2For66

Traveling, Cooking, Reading, and Trains

Cook date: March 15, 2020

Back in November 2018 I made an Italian Meat Sauce recipe. It rated 3 stars but I thought I could find a way to move it up a star. Finally this past January I tried again with the adjustments I thought would improve it. No go, it was much too fatty.

Carla and I thought it would be fun to explore pressure cooker Bolognese recipes. I’ve narrowed it down to 3 candidates and today I started with the first recipe. This recipe is from The Striped Spatula website written by Amanda Biddle. I’ve never cooked any of her recipes before but this one looked promising. Although it’s almost Spring it snowed the day before and was plenty chilly this morning. Pasta was just what we needed.

We had invited friends over, but with the Corona virus scare we disinvited everyone a couple of days ahead of time. I’m at the intersection of 2 different risk groups so have determined to be especially careful for a few weeks. But we did drop off pints of Handel’s ice cream which would have been our dessert.

The first thing that drew me to this recipe. First, Amanda’s insistence on using San Marzano crushed tomatoes in pureé. My regular market had San Marzano style tomato sauces but not the real deal. I found some at Whole Foods and picked up two cans. One for now and one for later. It doesn’t say it’s in pureé, but, spoiler alert, it worked out fine.

A few weeks ago, Linda sent me a link about San Marzano tomatoes. Seems there is a whole debate on the subject, and if the tomatoes are crushed – as they are here – they don’t qualify. Whatever, the sauce was great.

San Marzano tomatoes – A necessity for Bolognese
Bolognese sauce – 1st group of ingredients (Plus pasta)

Of course we dice onion, carrots, and celery to form our mirepoix base. There is way more onion that the other ingredients; the carrots and celery are sitting on top of some onions.

Mirepoix for Bolognese sauce

The second thing that pulled me to this recipe was the use of pancetta – in addition to lean ground beef and ground sausage. If your market has pancetta, it’s likely in the butcher case. You’ll need to dice it before cooking

Pork, ground beef and pancetta for Sauce Bolognese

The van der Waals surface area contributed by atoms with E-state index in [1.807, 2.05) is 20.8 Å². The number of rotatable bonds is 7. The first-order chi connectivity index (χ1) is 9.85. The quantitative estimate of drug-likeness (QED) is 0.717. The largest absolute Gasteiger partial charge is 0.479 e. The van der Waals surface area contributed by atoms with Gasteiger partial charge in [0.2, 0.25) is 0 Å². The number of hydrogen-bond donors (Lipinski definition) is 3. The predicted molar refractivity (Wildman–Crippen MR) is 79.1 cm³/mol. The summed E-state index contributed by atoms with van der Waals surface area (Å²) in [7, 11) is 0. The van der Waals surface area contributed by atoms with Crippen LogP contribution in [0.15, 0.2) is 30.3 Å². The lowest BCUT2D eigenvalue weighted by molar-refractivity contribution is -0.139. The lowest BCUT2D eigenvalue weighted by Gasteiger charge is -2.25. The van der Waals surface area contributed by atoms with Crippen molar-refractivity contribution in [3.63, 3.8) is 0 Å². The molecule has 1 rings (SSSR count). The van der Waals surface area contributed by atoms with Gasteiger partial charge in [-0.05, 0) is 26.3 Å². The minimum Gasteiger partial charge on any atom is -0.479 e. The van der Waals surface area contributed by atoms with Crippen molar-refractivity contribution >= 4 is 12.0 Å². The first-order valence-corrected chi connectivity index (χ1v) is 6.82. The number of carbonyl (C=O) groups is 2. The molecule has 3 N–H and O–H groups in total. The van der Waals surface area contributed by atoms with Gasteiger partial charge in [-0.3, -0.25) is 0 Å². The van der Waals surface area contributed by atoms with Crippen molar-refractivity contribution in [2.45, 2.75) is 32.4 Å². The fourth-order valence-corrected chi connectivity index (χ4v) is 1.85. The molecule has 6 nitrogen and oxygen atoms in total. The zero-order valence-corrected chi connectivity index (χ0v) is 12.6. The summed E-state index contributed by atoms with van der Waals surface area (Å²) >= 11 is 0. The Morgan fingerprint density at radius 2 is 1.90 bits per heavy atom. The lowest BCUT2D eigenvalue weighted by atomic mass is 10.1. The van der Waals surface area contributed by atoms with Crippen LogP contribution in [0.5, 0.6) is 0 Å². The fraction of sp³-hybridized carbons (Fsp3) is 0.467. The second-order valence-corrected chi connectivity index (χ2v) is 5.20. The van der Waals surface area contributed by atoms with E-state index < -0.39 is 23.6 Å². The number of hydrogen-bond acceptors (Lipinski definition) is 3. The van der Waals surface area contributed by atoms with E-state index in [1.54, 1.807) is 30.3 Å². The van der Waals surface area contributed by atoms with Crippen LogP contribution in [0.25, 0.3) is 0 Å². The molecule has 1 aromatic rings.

You’re not really cooking Italian food unless you have garlic and wine.

Garlic for sauce Bolognese
Oregon pinot noir – the best wine on the planet

Almost the full set of ingredients are in place.

Sauce Bolognese mise en place

The first step is to sauté the mirepoix. Next we add the meat, breaking up the ground meats into small pieces. Then we add the tomato paste and garlic for a minute or two followed by deglazing the pan with some wine. Toss in the tomatoes, a bit of water and Italian parsley and pressure cook on high for 20 minutes. Here it is before pressure cooking.

Sauce Bolognese ready to be cooked under pressure

Quick release the pressure as soon as the time is up, then simmer for a few minutes to thicken Unlike stove top, we don’t lose much moisture cooking in the Instant Pot. I had my pasta water simmering and cranked the heat to cook the pasta while the sauce thickened. I don’t normally use spaghetti noodles – just because. The staging picture above include Tórchiette which we like. But we had a half a pound of open Penne; because it was just the two of us we used that instead.

While the sauce cooks, we stage the final couple of ingredients: whipping cream and nutmeg. We were also supposed to toss in a bit more flat leaf Italian parsley but I had a small issue with the second batch -we won’t go into it.

After draining the pasta I returned it to the pot and added about ½ cup of the sauce to it. Then spooned some into pasta bowls and poured more sauce on top.

Pasta Bolognese – Almost ready to eat.

It’s not complete without plenty of salty, nutty parmesan reggiano cheese on top.
Dinner is served.

Dinner is served – Pasta Bolognese
Pasta Bolognese and wine.

We may not make it to the remaining two contenders. Stay tuned. I don’t have a link to my copy of the recipe because I made no adjustments to it. If it looks good, go to Amanda Biddle’s page and cook it up!

Rating: ★★★★ 4 out of 5 stars. A great dish for company (though it will be a few weeks before the Corona virus self-quarantine is over. By then it will be barbecue season.

A note on the pictures. This is the first time I used the full lighting set up with my Sony A6600 and the Sony 18-135 lens. I use 2 off-camera speedlights: one with a reflector umbrella and one with a softbox. It took me some time to get the setting close to right; the settings are much different from my Sony A7R3. But I was happy with the results.

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